Moving Containers at High Speed through a Tube Could Become a Reality at Hamburg Port

HHLAPhoto vision: HHLA / Hyperloop

Hamburger Hafen und Logistik AG (HHLA) and Hyperloop Transportation Technologies (HTT) have established a joint venture aimed at developing a system that would enable transporting containers at high speed through a tube to and from the Port of Hamburg.

As explained, the goal of the joint venture is to develop and later market a Hyperloop transport system for shipping containers.

Initially, plans include the construction of a transfer station for testing purposes at the HHLA terminal in Hamburg and the development of a transport capsule for standard shipping containers.

“With the Hyperloop transport system, HHLA is pursuing the goal of developing an additional component of efficient logistic mobility solutions in Germany. As gateway to the future, we want to employ innovative approaches to make a contribution towards relieving the strain on the transport infrastructure in and around the Port of Hamburg and to use the capacities of our terminal facilities in an even more efficient way,” Angela Titzrath, Chairwoman of HHLA’s Executive Board, commented.

“Together, we will develop a complete system, that not only concentrates on speed and efficiency, but also takes into account the issues ports face in daily operation,” Dirk Ahlborn, founder and CEO of HTT, said.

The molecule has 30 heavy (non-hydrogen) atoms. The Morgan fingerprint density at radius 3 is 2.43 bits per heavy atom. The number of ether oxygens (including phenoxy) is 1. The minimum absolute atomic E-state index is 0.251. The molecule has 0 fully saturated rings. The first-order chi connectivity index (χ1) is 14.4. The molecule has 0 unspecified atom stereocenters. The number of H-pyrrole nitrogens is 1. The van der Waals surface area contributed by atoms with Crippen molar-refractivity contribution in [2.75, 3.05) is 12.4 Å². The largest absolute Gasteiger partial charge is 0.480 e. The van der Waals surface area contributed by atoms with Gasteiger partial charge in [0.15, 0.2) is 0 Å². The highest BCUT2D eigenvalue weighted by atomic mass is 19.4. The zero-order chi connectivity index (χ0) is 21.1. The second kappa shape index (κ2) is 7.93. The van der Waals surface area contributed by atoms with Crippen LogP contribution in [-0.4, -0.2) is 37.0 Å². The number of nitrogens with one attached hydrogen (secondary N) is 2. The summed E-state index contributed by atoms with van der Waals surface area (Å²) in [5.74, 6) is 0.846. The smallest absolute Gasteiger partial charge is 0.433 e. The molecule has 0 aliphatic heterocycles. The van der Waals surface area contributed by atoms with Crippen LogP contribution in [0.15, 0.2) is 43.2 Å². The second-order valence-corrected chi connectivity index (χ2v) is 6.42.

“Digitisation and technological developments are increasingly changing our day-to-day work. In order for us to remain a leading global logistics hub in the future, we need new ideas and new business models in the logistics environment, as well as infrastructure projects such as the adjustment of the navigation channel of the river Elbe and the expansion of motorways. It is good when we can develop and test such innovations here in Hamburg,” Michael Westhagemann, Minister for Economy, Transport and Innovation of the Free and Hanseatic City of Hamburg, noted.

Behind the concept of the Hyperloop is the idea of transporting people and goods at high speed through a tube. With the help of magnetic levitation technology, the transport capsules used in the system will be sent through a tunnel, in which there is a partial air vacuum, at speeds reaching or even exceeding 1000 km/h. A test track for transporting people and goods is currently under construction in Toulouse, France. The first test journeys in Europe are set to take place here next year.

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